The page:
The LGBTQ History in Room 303: Lucky Stryke
Last year HGTV’s Tommy Smythe came on board to design a brand new Gladstone Hotel room, appropriately named Lucky Stryke.
Smythe’s Lucky Stryke Room is inspired by the history of Toronto’s queer culture as traced through a collection of matchbooks from queer bars and restaurants. According to Smythe matchbooks—especially those provided by LGBTQ establishments—are like little maps to secret places. Some of the bars and clubs of Toronto’s past didn’t even post signage outside. The addresses and phone numbers printed on matchbooks handed out inside might have been the only clue to the promise of adventure and connection for the curious outsider.
Alongside longtime Gladstone staff member (and artist behind the Gladstone Hotel’s Today Room) Suanne McGregor, Tommy spent hours at Toronto’s Gay and Lesbian archives digging up matchbooks from decades past – a laborious pursuit that was worth it! Finding gems along the way – Tommy traced and recreated each matchbook using bold colours.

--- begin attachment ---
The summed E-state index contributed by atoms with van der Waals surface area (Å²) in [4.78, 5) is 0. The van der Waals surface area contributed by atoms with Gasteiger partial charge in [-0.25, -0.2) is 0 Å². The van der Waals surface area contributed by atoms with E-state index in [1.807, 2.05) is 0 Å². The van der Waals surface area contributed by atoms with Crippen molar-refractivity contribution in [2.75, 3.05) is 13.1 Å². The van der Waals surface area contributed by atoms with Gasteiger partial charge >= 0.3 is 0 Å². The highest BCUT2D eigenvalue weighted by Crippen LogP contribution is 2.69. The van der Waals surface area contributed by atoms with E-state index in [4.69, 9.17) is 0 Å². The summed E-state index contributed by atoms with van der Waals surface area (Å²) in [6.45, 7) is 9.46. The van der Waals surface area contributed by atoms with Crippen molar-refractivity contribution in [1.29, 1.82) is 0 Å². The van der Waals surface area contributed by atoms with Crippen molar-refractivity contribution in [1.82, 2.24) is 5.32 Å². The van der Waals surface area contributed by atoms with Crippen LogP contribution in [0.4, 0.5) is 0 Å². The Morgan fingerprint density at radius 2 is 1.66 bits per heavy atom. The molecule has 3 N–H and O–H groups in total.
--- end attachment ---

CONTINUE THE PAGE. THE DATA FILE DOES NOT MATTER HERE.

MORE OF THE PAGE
“At the time, these establishments were the only safe gathering places for LGBTQ locals as well as visitors,” says Smythe. In the spirit of that hospitality, and in the ongoing spirit of the Gladstone and all it stands for, we celebrate these long lost watering holes and dancefloors. Just like the matchbooks; there was fire inside.”
Smythe joined the ranks of TV personality Bob Blumer and award-winning artists Bruno Billio and Allison Mitchell who have all designed rooms at the hotel.
Tommy Smythe’s contagious enthusiasm and fun loving approach to decor and renovating have made him an international design world favorite. A career spanning more than 18 years has left no stone unturned in getting the message of good, practical and beautiful design to his many followers through television, print media, social media and popular speaking engagements. Known for his warm and personal mixture of fine art, vintage, antique and modern furnishings pulled together with a cutting edge color sense, Tommy never lets it all feel too serious.